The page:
oh no that was to someone asking abouut successes and failures... but yeah youd have to evaluate reforms if it was significance
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    guys can someone clarify.
    for a 40 marker, for example, how effective is parliament in checking executive power.
    so i understand you need 2 sides of the argument, is that included as youe evaulation?
    so is it (point for, explain, evaulate, link)x5 or is it (point for, explain, evaulate, link)x3 and then (point against, explain, evaulate, link)x2 ?

    so basically does evaulation in each point count as a counterpoint or is it just a necessity to back up the point you have made?
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    [QUOTE=UKStudent17;65591141]
    (Original post by LennyBicknel)

    It means that the Lords won't oppose a second or third reading of government legislation promised in their manifesto. I'm not so sure about if they can block finance-based legislation, though.
    no they cant block finance legs if it has passed through the commons as theyre non elected they cant argue with the governmnet on financial bills
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    I read that there's currently a 'Wales Bill' being presented to Parliament which might link to constitutional reforms:

    http://www.bbc.co.uk/news/uk-wales-politics-36459733
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    [QUOTE=LennyBicknel;65591005]
    (Original post by UKStudent17)

    Sounds good. Remind me what the Salisbury convention is - I can't remember :P is that the one where the Lords shouldn't block money or manifesto bills?
    manifesto bills can't block anything that was contained in its election manifsto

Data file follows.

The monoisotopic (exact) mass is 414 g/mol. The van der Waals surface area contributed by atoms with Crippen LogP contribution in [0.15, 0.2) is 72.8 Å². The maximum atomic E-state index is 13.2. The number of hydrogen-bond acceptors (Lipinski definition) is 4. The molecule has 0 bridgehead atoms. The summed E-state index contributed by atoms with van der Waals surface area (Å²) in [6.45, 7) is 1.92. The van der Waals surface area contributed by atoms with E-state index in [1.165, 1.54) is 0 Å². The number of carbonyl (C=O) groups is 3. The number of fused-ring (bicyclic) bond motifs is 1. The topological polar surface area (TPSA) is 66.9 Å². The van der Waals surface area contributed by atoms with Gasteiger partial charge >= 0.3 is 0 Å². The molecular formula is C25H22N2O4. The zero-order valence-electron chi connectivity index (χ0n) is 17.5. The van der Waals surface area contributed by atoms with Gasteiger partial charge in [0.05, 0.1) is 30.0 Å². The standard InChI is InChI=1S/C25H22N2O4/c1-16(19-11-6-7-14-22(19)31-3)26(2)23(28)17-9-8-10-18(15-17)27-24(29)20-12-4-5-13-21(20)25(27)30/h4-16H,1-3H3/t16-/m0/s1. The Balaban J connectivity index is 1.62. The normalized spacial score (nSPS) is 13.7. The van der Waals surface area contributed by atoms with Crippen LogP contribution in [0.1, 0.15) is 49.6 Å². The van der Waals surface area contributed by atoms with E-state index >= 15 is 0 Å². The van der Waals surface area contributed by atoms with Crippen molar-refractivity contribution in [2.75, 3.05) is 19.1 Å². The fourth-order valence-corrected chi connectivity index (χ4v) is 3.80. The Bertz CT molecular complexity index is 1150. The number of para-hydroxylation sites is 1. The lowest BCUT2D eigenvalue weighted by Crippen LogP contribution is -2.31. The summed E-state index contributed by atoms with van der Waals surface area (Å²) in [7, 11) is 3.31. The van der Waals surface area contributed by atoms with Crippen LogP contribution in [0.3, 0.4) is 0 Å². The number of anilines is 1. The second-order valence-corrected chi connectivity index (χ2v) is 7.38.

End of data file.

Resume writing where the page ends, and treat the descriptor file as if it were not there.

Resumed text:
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    If its for a 40 marker on the constitutional reforms you need to Micro and Macro analyse each point so the points on successes and failures are what you need to talk about but also like why they have been failures within those introductions. For example, you could talk about the HRA and how it introduced the ECHR into British Law which was a step in the right direction to protect rights but it relies on court decisions to decide if laws are conducive which isn't binding on Parliament so it can simply be revoked by new statute as it was in 2005 following the ruling in 2003 on freezing terrorist assets. you would have to make 5 solid points and place counter arguments on each with examples to get up to anywhere above 20 marks or in a 40 marker
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    (Original post by mollyadtr)
    you wouldnt... just focus on 4 if its a 25 and 6 if its a 40, the post 2010 havent got as much depth/detail as the before reforms so you could put 2 in one pargraph and have 3 on the more important reforms and maybe 2 paragraphs on post 2010 in the 40 mark
    i hope we don't get that

    hate that question lol

    do you need to know the dates of the bills or you say 'human rights act'
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    [QUOTE=mollyadtr;65591177]
    (Original post by UKStudent17)

    no they cant block finance legs if it has passed through the commons as theyre non elected they cant argue with the governmnet on financial bills
    So how did they manage to block the tax credits bill?
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    (Original post by tom476zf)
    guys can someone clarify.